It’s taken far too long for this seductive book to be translated into English, and I’m not surprised that it has been shortlisted for the Independent Foreign Fiction Prize almost as soon as it hit the shelves in the English-speaking world. (What other treasures lie in store for us, I wonder, now that at last readers can source the kind of books they like from everywhere, not just limited to what local booksellers think they might like? Publishers are starting to realise that there is a world-wide market for books in translation at last!)
Diego Marani is an Italian Eurocrat, apparently one with a sense of humour. To divert himself from his work as a linguist for the EU in Brussels, he spoofs current affairs for a Swiss newspaper using his own invented language called Europanto. He is the author of six novels, but according to Stu at Winston’s Dad, New Finnish Grammar is the only one to be translated into English. Let’s hope we see more of them soon.
New Finnish Grammar is the story of a man’s search for identity. Not the navel-gazing, coming-of-age or getting-older kind of identity that in my opinion tends to preoccupy too many authors at the expense of more significant issues, but an actual identity. He doesn’t know who he is, and in the turmoil of war, neither does anyone else.
It so happens that he is found on the quay in Trieste, with near-critical head injuries, in September 1943. The date is significant because this is when Mainland Italy was invaded by the Allies under Montgomery and the Italians signed an Armistice. Although Italy was then no longer a belligerent in the war, the Germans still occupied Trieste in the northeast near the border with Slovenia, and that is how a neurologist from Hamburg happens to be working there. (The Germans also continued to occupy other places in Italy, as all those of us who’ve read Captain Corelli’s Mandolin will remember).
The injured man has a bundle of possessions which include a handkerchief with the initials S.K., and a sailor’s jacket with the name Sampo Karjalainen. And it so happens that the Hamburg doctor who attends him is himself a refugee from Finland who recognises it as a Finnish name. And so the assumption is made that the man is Finnish, Dr Friari’s nostalgic heart triumphing over the need for any more convincing evidence because he is won over by the sound of a familiar name. When the man thus identified as Sampo Karjalainen recovers sufficiently, he is repatriated to Finland where it is hoped that his memory will be prompted by familiar places and people.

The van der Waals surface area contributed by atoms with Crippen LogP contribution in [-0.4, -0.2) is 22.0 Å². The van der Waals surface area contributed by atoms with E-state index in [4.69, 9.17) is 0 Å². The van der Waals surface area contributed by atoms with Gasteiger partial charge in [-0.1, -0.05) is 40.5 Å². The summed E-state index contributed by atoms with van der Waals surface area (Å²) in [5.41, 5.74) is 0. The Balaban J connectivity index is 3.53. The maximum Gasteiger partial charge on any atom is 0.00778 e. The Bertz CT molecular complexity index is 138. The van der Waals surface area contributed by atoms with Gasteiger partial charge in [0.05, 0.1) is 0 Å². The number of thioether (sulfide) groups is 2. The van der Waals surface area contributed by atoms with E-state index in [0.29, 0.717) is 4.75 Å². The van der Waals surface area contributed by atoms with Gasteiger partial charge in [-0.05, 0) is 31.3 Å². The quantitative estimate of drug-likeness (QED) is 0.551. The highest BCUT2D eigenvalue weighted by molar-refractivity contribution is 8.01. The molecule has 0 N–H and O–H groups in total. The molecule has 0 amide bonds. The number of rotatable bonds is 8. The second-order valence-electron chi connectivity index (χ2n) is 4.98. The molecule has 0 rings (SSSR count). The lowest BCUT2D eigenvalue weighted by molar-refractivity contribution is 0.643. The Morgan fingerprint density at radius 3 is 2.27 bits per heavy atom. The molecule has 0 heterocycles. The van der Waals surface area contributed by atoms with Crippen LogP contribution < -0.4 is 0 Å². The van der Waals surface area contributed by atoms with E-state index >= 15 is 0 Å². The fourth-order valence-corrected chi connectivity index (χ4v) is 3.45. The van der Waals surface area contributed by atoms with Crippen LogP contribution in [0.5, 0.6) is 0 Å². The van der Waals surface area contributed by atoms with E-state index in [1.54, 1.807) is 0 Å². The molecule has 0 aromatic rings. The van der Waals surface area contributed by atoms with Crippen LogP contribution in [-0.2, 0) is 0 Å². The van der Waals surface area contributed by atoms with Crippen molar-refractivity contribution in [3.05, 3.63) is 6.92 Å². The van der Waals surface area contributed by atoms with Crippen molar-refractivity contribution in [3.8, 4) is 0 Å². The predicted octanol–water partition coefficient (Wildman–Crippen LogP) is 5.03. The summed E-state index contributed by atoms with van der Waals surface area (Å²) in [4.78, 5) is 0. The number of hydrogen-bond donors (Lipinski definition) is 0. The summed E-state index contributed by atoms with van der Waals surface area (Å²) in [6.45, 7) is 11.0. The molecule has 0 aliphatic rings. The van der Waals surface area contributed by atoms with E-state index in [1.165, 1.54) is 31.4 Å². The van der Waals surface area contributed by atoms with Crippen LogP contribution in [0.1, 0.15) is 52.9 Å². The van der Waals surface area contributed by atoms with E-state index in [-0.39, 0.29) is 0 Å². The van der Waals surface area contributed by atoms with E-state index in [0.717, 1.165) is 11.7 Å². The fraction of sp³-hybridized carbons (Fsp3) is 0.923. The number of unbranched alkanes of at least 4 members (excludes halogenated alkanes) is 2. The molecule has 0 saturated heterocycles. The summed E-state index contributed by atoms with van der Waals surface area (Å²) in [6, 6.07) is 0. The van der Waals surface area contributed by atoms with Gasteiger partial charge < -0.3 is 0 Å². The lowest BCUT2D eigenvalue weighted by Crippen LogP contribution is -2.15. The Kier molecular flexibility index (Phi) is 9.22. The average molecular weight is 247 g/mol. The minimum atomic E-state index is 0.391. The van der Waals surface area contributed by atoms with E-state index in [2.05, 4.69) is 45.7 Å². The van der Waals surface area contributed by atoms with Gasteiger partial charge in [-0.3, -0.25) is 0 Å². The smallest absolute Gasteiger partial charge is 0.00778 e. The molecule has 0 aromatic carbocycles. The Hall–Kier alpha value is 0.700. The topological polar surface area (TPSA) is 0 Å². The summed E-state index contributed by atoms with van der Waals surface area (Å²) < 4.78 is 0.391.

The novel is constructed to mirror the way Sampo reconstructs his identity – in fragments. It’s not laboriously done, however, and it’s easy to follow. In the prologue, Dr Friari tells us that after the war he had finally returned to Finland (a place he had good reason to leave) to find Sampo, but the only trace of the man is his papers. Supplemented by his own memories, Friari then reconstructs the story that we read from an exercise book which contains diary notes interspersed with list of verbs, grammar exercises, newspaper cuttings and pages from the Helsinki phone directory. And because Dr Friari has invested so much of himself in identifying ‘Sampo’ his testimony can’t be trusted entirely. He tells us this himself, but it’s easy to forget this reminder until there’s a jarring disjoing between his observations and reactions and what he reads in the diary notes. This is especially true of Sampo’s visit to Teollisuukatu 456…
The diary traces Sampo’s horror at discovering his amnesia, his slow efforts to re-learn language and speech and the gradual return of some confidence in navigating a world that is so catastrophically unfamiliar. The author signals doubt about Dr Friari’s assumption in enough ways to keep the reader guessing and to sustain empathy with the man’s plight. It’s very cleverly done, and it emphasises how impossible it is to assume an identity in a vacuum of lost memories.